Familiar Faces

Many of you may remember that NHS England attended one of our forums at the end of 2017 in order to make a film about #BetterBirths and the importance of #continuity. They finally released the video! It’s wonderful to see so many familiar faces.

Thank you to everyone that took part.

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Responsive Feeding

❤️You cannot spoil a baby or child with too much love, comfort and security ❤️

Not only is a baby wanting to feed/suck for comfort biologically normal is it kind of the point.

Did you know that your baby’s feeds are not just for nutrition? Feeding is also a wonderful opportunity to provide love, comfort and reassurance to your baby

However you choose to feed your baby you can do so responsively.

Responsive feeding is a simple as following your baby’s feeding cues rather than a schedule, allowing the baby to set the pace of the feed, and communicating with your baby during the feed with eye contact and gentle and positive conversation.

Skin to skin is a wonderful way to welcome your baby in to the world and give their first feed but it has benefits well in to the Fourth Trimester.

In addition to feeding when your baby shows signs of hunger, breastfeeding mums can also offer the breast when her baby is distressed, fractious, or appear lonely, when her breasts are full or she needs a rest.

Breastfeeding can also help settle a baby if they are baby unwell or provide them with reassurance in unfamiliar environments. The sucking action of feeding is know to act as a form of comfort and pain relief for baby’s having uncomfortable procedures like blood tests and/or injections.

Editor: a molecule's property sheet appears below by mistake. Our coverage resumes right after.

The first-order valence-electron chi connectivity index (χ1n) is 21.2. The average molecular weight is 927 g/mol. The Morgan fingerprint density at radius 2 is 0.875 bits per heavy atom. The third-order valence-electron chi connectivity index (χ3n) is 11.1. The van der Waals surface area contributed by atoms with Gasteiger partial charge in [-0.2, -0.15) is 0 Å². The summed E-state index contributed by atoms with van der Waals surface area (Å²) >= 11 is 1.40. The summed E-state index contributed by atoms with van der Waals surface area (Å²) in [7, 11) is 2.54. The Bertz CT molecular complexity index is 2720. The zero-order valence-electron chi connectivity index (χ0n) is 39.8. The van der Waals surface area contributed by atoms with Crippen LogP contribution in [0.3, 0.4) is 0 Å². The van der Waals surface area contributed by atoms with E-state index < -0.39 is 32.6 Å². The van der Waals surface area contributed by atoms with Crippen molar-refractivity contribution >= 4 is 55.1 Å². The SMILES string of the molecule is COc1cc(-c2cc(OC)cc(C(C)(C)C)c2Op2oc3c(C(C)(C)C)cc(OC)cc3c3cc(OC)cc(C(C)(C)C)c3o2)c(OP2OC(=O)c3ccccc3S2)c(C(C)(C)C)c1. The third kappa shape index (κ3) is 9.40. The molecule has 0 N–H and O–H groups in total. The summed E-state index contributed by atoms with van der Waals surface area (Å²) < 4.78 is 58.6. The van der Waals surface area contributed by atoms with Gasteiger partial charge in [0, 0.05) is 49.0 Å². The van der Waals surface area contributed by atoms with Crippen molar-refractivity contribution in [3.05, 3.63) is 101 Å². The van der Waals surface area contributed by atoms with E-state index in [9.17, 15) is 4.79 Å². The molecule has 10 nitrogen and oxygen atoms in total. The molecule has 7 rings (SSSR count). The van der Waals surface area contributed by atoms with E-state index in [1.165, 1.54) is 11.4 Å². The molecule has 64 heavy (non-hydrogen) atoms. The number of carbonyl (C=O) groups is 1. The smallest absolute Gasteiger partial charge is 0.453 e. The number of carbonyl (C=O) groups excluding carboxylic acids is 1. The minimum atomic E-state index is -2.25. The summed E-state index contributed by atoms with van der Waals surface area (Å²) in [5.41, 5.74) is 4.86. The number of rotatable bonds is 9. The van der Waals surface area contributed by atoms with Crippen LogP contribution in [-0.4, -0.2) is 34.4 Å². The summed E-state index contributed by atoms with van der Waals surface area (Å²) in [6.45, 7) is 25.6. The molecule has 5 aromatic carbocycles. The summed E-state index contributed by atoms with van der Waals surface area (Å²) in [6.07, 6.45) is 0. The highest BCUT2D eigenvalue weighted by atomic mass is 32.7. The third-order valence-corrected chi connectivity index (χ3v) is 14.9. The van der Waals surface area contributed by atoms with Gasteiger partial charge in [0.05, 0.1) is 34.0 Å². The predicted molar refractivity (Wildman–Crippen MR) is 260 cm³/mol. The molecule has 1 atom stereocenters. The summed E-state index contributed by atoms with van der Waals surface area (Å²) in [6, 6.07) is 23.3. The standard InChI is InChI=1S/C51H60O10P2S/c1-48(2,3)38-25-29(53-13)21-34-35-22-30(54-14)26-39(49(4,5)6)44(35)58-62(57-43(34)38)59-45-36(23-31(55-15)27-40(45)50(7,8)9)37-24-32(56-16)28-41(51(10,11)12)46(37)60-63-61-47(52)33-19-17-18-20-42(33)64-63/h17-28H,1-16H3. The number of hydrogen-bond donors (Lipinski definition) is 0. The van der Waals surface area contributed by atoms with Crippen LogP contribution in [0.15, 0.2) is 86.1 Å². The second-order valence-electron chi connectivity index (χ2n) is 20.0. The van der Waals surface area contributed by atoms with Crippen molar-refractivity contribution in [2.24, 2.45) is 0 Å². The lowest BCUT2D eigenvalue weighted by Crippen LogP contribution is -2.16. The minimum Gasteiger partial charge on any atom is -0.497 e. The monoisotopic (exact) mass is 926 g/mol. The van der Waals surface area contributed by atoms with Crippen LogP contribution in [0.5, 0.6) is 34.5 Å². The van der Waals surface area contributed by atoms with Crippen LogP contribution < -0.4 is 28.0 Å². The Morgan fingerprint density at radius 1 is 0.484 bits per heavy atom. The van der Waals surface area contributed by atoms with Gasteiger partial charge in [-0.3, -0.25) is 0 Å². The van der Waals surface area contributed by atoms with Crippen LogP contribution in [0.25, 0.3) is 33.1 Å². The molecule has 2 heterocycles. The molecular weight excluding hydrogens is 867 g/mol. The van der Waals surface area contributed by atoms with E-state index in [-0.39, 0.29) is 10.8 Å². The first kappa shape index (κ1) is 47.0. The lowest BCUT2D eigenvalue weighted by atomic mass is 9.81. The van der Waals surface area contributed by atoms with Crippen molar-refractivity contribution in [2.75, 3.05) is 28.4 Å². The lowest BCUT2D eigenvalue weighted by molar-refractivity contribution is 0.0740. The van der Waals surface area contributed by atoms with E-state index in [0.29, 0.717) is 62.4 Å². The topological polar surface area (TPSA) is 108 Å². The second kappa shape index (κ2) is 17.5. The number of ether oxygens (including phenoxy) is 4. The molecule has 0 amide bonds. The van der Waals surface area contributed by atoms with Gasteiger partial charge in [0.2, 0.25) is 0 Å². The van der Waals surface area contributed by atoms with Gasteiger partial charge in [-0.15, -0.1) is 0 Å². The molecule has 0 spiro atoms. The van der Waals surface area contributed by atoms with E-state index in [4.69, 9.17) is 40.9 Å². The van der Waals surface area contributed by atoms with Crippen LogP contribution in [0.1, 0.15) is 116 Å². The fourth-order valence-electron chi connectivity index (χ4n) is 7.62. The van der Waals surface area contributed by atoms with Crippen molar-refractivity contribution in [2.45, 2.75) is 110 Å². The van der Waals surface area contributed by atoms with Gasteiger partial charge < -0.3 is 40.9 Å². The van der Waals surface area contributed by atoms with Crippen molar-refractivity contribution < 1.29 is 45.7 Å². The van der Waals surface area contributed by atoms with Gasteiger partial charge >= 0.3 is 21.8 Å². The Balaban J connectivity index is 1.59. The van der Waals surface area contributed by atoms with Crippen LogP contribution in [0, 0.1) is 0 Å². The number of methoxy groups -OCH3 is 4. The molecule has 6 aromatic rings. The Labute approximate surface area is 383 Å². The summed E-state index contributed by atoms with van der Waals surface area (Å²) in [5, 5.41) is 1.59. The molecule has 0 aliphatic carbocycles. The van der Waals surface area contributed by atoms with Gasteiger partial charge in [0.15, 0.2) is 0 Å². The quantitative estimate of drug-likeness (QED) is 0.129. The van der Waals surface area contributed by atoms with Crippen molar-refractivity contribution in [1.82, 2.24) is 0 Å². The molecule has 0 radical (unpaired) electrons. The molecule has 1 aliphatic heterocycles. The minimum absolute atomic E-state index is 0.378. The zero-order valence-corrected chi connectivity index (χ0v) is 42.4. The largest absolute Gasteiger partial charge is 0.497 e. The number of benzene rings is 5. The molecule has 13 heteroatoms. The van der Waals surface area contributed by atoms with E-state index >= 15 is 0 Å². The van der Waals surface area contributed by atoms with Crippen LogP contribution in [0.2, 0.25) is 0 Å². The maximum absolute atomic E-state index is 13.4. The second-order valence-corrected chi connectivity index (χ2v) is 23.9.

Ask your midwife about responsive feeding, feeding cues, paced bottle feeding and the Fourth Trimester

#BrainDevelopment #Oxytocin #ResponsiveFeeding #BabyFriendly #BuildingAHappyBaby

Ask Us About…Bump Bonding and Responsive Parenting

Did you know that baby’s have needs before they are born and that Responsgive Parenting starts in pregnancy?

You can help your baby’s brain develop to in pregnancy by taking time out to relax and bond with them. This can be as simple as responding to your baby’s kicks with a gentle nudge of your own.

Talking, reading and/ or singing to your growing baby and stroking your bump are also wonderful ways to increase yours and your baby’s oxytocin and promote bonding and brain development.

You can invite your partner, children and other close family and friends to start to develop a relationship with your baby in the same way.

Learning your baby’s normal pattern of movements and responding to any changes helps to keep your baby safe.

Ask your midwife about Bump Bonding, Responsive Parenting and monitoring your baby’s movements in pregnancy.

https://www.unicef.org.uk/babyfriendly/wp-content/uploads/sites/2/2014/05/happybaby_leaflet-web-2016-2.pdf

#AskUs #Antenatal #Pregnancy #BrainDevelopment #Oxytocin #BumpBonding #BuildingAHappyBaby #KicksCount #ResponsiveParenting

#AskUs about… Developing Sibling Relationship

Ask your midwife about how to involve your children and partner in bump bonding.

Encouraging other family members to feel the baby move and talk, sing and read to your bump encourages family bonding and promotes baby brain development.

https://www.unicef.org.uk/babyfriendly/wp-content/uploads/sites/2/2014/05/happybaby_leaflet-web-2016-2.pdf

#BrainDevelopment #BumpBonding #Antenatal #Pregnancy #SiblingBonding #FamilyBonding #Family #Oxytocin